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STS-131 mission patch


Occurred 14 years ago

Discovery delivered a multi-purpose logistics module filled with science racks that were transferred to laboratories on the International Space Station. STS-131 was the 33rd shuttle mission to the station.

Space Shuttle


mission duration

15 days, 2 hours, 47 minutes, 10 seconds


April 5, 2010


April 20, 2010
Attired in training versions of their shuttle launch and entry suits, these seven astronauts take a break from training to pose for the STS-131 crew portrait.
Attired in training versions of their shuttle launch and entry suits, these seven astronauts took a break from training to pose for the STS-131 crew portrait. Seated are NASA astronauts Alan Poindexter (right), commander; and James P. Dutton Jr., pilot. Pictured from the left (standing) are NASA astronauts Rick Mastracchio, Stephanie Wilson, Dorothy Metcalf-Lindenburger, Japan Aerospace Exploration Agency (JAXA) astronaut Naoko Yamazaki and NASA astronaut Clayton Anderson, all mission specialists.

Mission Facts

Mission: Replacement and retrieval of parts at the International Space Station

Primary Payload: 33rd station flight (19A), Multi-Purpose Logistics Module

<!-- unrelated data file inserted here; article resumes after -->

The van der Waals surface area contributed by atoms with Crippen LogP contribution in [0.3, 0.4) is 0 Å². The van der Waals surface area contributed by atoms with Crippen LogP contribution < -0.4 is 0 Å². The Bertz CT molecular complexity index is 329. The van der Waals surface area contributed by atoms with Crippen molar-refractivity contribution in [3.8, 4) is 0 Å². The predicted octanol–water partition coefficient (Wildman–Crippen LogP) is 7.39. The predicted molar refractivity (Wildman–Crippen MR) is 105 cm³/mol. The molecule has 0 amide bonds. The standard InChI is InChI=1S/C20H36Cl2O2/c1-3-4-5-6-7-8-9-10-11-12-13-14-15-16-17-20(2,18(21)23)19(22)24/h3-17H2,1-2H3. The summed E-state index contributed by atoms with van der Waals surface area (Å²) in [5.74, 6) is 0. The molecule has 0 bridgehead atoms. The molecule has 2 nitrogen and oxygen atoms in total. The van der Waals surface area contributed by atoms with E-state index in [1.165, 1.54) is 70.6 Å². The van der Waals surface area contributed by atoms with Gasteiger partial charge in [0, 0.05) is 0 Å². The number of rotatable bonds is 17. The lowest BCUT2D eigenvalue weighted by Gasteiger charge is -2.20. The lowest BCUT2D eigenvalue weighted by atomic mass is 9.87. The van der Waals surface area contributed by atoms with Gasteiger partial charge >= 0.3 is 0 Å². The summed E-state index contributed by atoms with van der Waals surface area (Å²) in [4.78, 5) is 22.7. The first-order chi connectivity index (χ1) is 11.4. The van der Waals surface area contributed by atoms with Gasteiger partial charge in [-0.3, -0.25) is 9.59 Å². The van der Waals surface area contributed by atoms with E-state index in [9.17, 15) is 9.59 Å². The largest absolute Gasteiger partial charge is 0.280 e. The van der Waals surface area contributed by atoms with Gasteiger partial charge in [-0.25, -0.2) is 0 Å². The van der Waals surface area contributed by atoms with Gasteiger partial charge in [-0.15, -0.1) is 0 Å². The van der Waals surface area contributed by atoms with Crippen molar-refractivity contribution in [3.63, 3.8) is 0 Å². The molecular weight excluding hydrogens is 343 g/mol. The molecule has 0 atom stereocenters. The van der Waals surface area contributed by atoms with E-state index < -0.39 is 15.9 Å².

Space Shuttle: Discovery
Launch Pad: 39A
Launched: April 5, 2010 at 6:21 a.m. EDT
Landing Site: Kennedy Space Center, Fla.
Landing: April 20, 2010 at 9:08 a.m. EDT
Mission Duration: 15 days, 2 hours, 47 minutes, 10 seconds
Inclination/Altitude: 51.6 degrees/122 nautical miles
Miles Traveled: 6.2 million


Alan Poindexter, Commander

James P. Dutton Jr., Pilot

Rick Mastracchio, Mission Specialist

Stephanie Wilson, Mission Specialist

Dorothy Metcalf-Lindenburger, Mission Specialist

Naoko Yamazaki, Mission Specialist

Clayton Anderson, Mission Specialist

Mission Highlights

Space shuttle Discovery and a crew of seven astronauts headed to space on April 5, 2010, beginning a 15-day mission to the International Space Station. Discovery’s two solid rocket boosters ignited right on schedule at 6:21 a.m. EDT, sending the shuttle soaring past the launch tower at NASA’s Kennedy Space Center in Florida.

Once aboard the space station, the combined crew members numbered 13. Those among their ranks provided two firsts: Not only was it the first time four women astronauts flew in space together, but it also was the first time two crew members from the Japan Aerospace Exploration Agency were in space at the same time. The mission featured three spacewalks as the outfitting of the space station continues.

Weather caused a first-day wave off for landing, but touchdown came at 9:08 a.m. EDT on April 20, 2010, ending a successful mission back where it started in Florida.

Faced with a few technical difficulties along the way, both crew and mission mangers pronounced the mission a complete success. After stepping off Discovery following landing, Mission Specialist Clayton Anderson, who participated in the mission’s three spacewalks, summed it up: “We had a lot of adversity, but we overcame it all with some great teamwork.”

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